Prizm Group, Inc. v. Anderson, C.A. 4060-VCP (Del. Ch. May 10, 2010)
In this post-trial memorandum opinion, the Court of Chancery granted judgment in favor of the plaintiff corporation, Prizm Group, Inc., and declared defendant Mark Anderson’s shares of the corporation’s common stock void ab initio or voidable for failing to pay valid consideration. Determining that it need not decide whether the shares were void or, rather, voidable for the purpose of this case, the Court further held that the corporation’s board had properly cancelled the defendant’s shares.
In May 2004, Anderson purported to pay for a one-third equity interest in Prizm with an unsecured promissory note due, with interest, one year later. Under Section 152 of the Delaware General Corporation Law and Section 3, Article 9, of the Delaware Constitution in effect at that time (both have since been amended), an unsecured promissory note, by itself, was not valid consideration for shares in a Delaware corporation, and shares issued for such consideration would be either void or voidable at the election of the issuing corporation.
Anderson failed to pay any portion of the note. In April 2006, nearly eleven months after the note came due, Prizm formally requested payment, stating it needed the additional capital to satisfy outstanding debts. Anderson ignored the request. The Prizm board thereafter voted to cancel Anderson’s shares, providing him with notice of the action. Anderson never challenged the cancellation and instead held out to third parties that any challenge would be “a waste of time” and that he had no intention to challenge the cancellation. The Court found that, around the same time, Anderson, who had previously been both a Prizm officer and director, injured Prizm by misappropriating and releasing confidential company information to its industry competitors.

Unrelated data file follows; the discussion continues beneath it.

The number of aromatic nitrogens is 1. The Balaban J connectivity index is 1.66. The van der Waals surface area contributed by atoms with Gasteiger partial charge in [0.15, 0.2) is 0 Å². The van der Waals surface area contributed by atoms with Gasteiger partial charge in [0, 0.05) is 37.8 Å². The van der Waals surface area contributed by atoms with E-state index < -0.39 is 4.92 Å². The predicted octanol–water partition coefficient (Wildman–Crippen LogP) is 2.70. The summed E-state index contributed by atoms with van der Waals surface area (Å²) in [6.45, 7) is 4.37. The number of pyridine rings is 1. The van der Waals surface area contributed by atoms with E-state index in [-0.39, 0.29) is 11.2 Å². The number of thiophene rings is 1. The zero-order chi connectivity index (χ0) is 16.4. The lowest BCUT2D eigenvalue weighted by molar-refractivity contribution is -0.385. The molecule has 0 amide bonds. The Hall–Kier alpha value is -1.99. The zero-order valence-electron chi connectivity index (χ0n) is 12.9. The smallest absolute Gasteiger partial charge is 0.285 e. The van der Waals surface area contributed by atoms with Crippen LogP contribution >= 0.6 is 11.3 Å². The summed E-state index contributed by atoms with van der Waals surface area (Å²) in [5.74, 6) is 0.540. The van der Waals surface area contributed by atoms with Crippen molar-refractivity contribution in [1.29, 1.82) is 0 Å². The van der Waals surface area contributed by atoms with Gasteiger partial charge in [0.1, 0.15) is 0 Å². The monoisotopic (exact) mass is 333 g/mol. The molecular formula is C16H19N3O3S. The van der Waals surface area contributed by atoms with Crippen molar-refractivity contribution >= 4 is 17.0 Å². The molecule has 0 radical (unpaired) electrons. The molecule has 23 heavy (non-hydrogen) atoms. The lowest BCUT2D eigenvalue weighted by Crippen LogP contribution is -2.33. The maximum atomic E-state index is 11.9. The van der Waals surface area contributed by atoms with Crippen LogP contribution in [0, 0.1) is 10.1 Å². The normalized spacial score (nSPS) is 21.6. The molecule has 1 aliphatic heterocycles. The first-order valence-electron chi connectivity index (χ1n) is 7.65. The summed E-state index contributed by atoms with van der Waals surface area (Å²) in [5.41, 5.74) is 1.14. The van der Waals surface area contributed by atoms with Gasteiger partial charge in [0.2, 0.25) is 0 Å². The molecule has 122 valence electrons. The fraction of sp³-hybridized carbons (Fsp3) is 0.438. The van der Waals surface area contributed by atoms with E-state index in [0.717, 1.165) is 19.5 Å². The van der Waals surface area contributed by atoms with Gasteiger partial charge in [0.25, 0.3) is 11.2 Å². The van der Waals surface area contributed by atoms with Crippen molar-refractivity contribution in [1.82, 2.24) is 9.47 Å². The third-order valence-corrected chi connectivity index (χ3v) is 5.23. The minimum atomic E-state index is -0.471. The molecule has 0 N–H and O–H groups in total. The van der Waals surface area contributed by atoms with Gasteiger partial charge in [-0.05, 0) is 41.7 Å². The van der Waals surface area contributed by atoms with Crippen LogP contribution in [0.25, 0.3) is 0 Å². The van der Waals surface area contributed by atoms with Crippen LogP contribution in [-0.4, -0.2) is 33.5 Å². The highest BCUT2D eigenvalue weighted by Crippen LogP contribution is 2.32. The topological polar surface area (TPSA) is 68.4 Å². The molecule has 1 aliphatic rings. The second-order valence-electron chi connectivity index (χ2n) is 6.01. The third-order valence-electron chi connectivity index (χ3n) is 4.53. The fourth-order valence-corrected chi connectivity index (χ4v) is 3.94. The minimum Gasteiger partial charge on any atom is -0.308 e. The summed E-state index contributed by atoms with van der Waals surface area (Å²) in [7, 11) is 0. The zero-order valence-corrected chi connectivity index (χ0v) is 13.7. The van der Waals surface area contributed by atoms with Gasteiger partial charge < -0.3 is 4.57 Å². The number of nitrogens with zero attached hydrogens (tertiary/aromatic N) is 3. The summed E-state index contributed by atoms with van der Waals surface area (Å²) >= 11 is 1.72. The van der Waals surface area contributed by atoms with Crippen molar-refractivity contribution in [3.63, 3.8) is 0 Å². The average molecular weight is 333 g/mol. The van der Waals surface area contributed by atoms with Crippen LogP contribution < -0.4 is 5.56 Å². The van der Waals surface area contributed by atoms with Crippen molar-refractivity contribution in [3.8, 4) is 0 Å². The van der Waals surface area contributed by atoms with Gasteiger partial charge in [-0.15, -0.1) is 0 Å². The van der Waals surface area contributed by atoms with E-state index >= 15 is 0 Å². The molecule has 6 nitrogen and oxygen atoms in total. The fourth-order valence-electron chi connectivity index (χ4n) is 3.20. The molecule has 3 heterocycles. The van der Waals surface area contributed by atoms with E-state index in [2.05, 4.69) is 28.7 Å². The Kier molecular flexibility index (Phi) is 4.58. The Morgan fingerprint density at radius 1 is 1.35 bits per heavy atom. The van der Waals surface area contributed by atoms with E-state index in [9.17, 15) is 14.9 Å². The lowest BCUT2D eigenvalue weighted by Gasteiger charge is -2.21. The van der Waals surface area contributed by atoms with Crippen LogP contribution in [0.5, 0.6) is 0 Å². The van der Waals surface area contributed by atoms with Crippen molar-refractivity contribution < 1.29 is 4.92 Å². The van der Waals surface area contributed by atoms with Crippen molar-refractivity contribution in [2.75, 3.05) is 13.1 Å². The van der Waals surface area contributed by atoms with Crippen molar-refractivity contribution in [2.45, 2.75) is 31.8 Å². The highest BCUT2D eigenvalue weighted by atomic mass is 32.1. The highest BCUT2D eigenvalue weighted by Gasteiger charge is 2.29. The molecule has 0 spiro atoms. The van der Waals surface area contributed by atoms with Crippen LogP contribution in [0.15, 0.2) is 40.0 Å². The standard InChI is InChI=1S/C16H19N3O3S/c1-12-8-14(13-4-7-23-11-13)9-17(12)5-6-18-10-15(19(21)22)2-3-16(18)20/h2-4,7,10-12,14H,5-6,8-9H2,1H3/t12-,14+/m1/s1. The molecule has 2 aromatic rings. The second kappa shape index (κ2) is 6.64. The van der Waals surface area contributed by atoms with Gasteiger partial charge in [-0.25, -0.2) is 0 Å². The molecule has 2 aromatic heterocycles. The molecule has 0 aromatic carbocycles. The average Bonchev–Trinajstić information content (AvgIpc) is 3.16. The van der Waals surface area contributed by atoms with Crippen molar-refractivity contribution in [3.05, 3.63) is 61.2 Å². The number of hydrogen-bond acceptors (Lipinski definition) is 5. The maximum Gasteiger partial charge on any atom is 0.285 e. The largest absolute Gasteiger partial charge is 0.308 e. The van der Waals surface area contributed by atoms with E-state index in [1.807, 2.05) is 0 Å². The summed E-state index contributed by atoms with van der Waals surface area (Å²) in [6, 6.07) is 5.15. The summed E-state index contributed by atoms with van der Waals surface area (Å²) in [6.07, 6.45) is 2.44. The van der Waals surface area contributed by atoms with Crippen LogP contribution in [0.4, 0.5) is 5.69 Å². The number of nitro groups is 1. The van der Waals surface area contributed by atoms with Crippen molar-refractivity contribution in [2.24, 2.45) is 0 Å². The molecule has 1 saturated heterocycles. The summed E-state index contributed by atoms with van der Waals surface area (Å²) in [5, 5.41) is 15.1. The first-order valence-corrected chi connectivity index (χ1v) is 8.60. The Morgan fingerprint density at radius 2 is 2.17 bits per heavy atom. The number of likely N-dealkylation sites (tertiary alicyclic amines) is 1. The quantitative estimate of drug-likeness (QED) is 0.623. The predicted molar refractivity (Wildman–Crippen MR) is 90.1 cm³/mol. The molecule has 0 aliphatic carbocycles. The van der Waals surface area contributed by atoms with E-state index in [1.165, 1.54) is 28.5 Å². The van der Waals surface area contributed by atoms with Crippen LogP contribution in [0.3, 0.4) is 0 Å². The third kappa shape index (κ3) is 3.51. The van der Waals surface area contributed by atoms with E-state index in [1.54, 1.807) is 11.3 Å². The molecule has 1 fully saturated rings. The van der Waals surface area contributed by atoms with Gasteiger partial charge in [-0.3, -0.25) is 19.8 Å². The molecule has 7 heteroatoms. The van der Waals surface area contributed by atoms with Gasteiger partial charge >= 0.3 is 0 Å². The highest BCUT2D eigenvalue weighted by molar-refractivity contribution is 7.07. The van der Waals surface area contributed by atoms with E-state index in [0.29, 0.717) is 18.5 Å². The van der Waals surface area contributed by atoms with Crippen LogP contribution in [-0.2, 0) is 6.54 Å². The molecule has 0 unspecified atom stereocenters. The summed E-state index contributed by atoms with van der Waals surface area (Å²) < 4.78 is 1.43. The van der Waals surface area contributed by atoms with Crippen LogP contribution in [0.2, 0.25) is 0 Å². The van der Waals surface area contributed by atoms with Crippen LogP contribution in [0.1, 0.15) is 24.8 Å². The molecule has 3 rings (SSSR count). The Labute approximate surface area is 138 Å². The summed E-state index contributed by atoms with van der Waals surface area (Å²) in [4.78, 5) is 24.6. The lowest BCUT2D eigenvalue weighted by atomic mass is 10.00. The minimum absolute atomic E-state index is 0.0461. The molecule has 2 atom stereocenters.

Despite Anderson’s actions, Prizm’s business thereafter improved and, in July 2008, it received an offer to sell the company for approximately $15 million. After more than two years, however, Anderson emerged from his silence and contacted the buyer, declaring himself a one-third shareholder of Prizm and asking to be kept apprised of the transaction’s developments. Halting all negotiations, the buyer demanded assurance from the company that Anderson would not sue following its acquisition of Prizm.
Prizm brought suit the next day, seeking a declaration that Anderson’s shares were void and properly cancelled by the board. In the alternative, Prizm requested that the Court cancel Anderson’s stock for failing to pay consideration and lack of any equitable basis to prevent cancellation. Following established law that, as of the time Anderson purported to acquire his stock, an unsecured promissory note was not valid consideration, the Court held that the stock was either void ab initio or voidable at the election of the company. The Court further held that, regardless whether the stock was void or voidable in the first instance, the Prizm board properly exercised its right to cancel the shares and, therefore, as of no later than the date of that cancellation, Anderson was not a Prizm stockholder